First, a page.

Dish Gal's guide to getting the most out of life, one meal at a time...

Antico Forno

My quest to scope out the North End restaurant scene continued this past Saturday night, as Dish Gal was joined by her parents, Dish Mom and Dish Dad, Sebastian, and cousin Liz (we'll call her Liz, short for "Lizst", as she is a piano master) at Antico Forno.

Walking down Salem St during this peak time was quite a scene. My street is pretty quiet, so when you turn on to the tourist-mob-scene that is Salem, it's overwhelming. (Don't even get me started on Hanover!) We had reservations but still had to wait-- not surprising considering the restaurant was pretty small. Inside it was very loud, which made it kind of hard for conversation. The walls were partially boarded up, too-- renovations? Kind of odd. Not much for ambiance, besides the cozy brick oven in the back.

However, what it lacked in ambiance it made up for with delicious food. We started with two appetizers to split-- calamari fritti ($13) (calamari with a citrus honey vinagrette) and the Foccacina con caprino ($11) (herbed flatbread topped with mixed greens, goat cheese, cherry tomatoes, and grilled zucchini).

Both appetizers were very large-- definitely a good size for even 5 people to split them. The flatbread was unexpectedly delicious-- moist and fragrant. I would love to come in and get that salad on its own-- definitely not your average mixed greens salad. It had a generous portion of fresh and creamy goat cheese on top, and perfectly grilled slices of zucchini.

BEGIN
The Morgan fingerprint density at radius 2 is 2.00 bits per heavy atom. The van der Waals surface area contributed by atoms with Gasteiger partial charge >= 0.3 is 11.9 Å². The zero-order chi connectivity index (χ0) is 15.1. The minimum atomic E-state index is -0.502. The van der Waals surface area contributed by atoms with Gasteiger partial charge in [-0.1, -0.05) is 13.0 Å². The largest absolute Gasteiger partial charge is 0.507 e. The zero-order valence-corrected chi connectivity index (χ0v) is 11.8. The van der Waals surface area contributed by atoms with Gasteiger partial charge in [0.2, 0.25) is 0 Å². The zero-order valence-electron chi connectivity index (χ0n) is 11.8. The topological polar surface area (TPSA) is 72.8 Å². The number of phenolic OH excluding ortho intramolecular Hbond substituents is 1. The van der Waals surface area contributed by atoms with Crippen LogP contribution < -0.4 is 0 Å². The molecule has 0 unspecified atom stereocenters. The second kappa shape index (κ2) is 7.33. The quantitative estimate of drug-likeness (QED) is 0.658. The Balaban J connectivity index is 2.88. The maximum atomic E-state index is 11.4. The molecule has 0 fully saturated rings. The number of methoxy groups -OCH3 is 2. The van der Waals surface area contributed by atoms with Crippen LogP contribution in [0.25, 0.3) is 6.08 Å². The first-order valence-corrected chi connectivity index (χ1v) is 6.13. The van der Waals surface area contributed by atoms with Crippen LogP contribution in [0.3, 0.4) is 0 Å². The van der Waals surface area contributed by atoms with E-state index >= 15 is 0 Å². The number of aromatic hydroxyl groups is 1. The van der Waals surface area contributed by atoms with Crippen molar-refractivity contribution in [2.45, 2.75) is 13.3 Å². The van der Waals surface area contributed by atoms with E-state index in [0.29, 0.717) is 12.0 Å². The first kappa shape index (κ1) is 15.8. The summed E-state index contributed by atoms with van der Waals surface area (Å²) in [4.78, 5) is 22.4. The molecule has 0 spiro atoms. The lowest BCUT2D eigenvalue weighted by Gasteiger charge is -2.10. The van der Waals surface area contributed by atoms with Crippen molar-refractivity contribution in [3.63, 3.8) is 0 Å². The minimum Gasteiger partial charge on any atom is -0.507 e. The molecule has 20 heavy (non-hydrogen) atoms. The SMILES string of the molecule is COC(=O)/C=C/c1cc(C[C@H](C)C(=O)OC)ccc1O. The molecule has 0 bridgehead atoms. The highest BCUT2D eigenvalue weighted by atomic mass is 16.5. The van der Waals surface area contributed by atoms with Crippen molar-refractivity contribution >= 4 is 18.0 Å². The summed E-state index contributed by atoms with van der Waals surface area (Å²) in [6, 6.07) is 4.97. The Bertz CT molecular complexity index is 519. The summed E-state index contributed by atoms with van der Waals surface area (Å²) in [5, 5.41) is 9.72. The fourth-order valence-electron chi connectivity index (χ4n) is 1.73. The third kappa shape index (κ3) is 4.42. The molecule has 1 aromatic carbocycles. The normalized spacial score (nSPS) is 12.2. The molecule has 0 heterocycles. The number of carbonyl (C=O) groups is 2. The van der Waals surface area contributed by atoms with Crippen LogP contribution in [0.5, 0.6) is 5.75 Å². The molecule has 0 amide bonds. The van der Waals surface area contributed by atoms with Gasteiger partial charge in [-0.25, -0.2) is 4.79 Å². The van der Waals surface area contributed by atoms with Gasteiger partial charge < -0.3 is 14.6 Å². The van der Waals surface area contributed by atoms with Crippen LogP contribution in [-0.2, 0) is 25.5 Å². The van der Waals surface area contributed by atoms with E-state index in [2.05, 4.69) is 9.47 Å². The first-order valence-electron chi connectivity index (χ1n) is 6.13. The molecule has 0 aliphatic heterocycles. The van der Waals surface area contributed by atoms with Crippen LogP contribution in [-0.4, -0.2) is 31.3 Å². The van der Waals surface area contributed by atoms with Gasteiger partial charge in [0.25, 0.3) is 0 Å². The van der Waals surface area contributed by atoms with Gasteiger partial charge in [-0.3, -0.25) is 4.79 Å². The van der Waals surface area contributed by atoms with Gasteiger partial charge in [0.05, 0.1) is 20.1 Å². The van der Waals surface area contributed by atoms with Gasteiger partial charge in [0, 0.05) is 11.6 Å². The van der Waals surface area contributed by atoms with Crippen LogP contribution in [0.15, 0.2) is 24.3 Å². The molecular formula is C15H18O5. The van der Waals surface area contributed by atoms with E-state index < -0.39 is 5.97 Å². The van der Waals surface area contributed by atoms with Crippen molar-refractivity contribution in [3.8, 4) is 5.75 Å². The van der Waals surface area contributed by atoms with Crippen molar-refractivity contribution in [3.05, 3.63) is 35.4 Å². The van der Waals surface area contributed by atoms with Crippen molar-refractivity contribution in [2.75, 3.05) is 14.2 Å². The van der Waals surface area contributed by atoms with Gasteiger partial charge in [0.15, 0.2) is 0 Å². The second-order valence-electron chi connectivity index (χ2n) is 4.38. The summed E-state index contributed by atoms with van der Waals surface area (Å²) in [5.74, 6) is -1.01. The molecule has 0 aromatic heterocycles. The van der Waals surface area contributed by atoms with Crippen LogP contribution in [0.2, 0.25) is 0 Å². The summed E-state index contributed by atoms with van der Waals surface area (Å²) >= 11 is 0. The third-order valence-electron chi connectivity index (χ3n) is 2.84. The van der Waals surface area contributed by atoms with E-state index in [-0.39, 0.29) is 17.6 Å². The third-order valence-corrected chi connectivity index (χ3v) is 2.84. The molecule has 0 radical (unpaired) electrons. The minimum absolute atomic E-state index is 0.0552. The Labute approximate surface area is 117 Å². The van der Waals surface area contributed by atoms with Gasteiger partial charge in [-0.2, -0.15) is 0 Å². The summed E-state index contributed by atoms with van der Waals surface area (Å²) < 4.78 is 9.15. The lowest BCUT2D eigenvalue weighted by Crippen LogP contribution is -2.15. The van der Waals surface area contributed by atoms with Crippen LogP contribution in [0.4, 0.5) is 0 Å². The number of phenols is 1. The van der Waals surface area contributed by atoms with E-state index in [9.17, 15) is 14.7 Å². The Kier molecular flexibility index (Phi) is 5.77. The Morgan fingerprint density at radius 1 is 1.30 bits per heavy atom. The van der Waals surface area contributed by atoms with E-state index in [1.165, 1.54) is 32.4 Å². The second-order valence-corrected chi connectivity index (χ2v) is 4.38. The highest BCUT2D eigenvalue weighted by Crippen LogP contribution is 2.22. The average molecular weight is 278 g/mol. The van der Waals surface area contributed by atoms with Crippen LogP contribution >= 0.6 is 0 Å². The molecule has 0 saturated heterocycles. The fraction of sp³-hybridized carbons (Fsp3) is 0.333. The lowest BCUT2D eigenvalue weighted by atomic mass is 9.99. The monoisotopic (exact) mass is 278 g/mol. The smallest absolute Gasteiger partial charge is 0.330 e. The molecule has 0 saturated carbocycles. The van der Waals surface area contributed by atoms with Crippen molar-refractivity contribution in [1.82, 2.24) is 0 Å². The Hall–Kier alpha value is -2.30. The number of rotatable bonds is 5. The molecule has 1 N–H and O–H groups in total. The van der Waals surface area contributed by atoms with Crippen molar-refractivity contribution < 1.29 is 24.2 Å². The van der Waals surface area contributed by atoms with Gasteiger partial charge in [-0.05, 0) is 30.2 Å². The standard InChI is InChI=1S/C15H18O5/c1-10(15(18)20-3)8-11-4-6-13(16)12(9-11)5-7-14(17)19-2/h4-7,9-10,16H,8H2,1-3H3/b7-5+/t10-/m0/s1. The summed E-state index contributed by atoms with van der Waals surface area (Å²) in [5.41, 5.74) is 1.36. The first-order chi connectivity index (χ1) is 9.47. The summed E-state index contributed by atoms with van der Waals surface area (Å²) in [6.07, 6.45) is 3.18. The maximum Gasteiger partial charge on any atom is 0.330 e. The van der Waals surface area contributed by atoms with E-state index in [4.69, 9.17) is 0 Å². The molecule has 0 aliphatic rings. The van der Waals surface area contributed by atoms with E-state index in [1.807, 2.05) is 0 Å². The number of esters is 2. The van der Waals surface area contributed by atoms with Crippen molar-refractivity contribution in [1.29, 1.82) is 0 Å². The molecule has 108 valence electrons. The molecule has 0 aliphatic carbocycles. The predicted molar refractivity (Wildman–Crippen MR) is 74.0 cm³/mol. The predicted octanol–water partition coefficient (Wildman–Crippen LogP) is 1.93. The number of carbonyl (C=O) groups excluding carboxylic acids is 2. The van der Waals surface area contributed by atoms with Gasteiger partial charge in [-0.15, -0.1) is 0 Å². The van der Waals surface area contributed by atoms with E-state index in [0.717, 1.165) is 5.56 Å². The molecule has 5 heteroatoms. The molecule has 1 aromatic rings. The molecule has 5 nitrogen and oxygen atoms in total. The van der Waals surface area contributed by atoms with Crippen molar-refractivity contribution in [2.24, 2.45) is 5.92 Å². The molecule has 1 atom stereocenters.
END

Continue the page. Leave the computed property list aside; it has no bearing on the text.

The calamari was also excellent-- not too rubbery, and sweetened by the citrus honey vinagrette. I liked how it was prepared this way, and not with dull marinara sauce on the side. Dish Dad also got a caesar salad ($6) which was your standard caesar-- not extraordinary, but again a huge portion.

For my entree, I could not resist a pizza, fresh from the aforementioned brick oven. I went for the vesuvio ($15.50), which was fresh ricotta, cherry tomatoes, prosciutto, and roasted peppers. The prosciutto was not cooked with the rest of the pizza, but instead was spread on at the final moment, so it was still soft and chewy. Underneath lay the creamy ricotta, cherry tomatoes with skin softened from the heat, and sweet roasted peppers. Aaand my mouth is watering. It was delicious! And huge! I took some home, had it for breakfast the next morning, and still have two slices left. And I gave one slice away at dinner.

Everyone else seemed as pleased with their meals as I was-- Dish Mom's artichoke pizza and Sebastian's sausage and mushroom pizza were big hits, as was Liz's homemade gnocchi. Dish Dad enjoyed a special for the night, chicken parmesan with linguini.

Antico Forno does have dessert (a rarity in the North End), but we were all so stuffed we couldn't even look at the menu.

All in all, if you're looking for a fancy-schmancy, white linen tablecloth restaurant with nouveau Italian food and quiet dinner conversations, go elsewhere. Otherwise, Antico Forno is a great "North End" spot-- affordable, delicious, and void of any pretentiousness.

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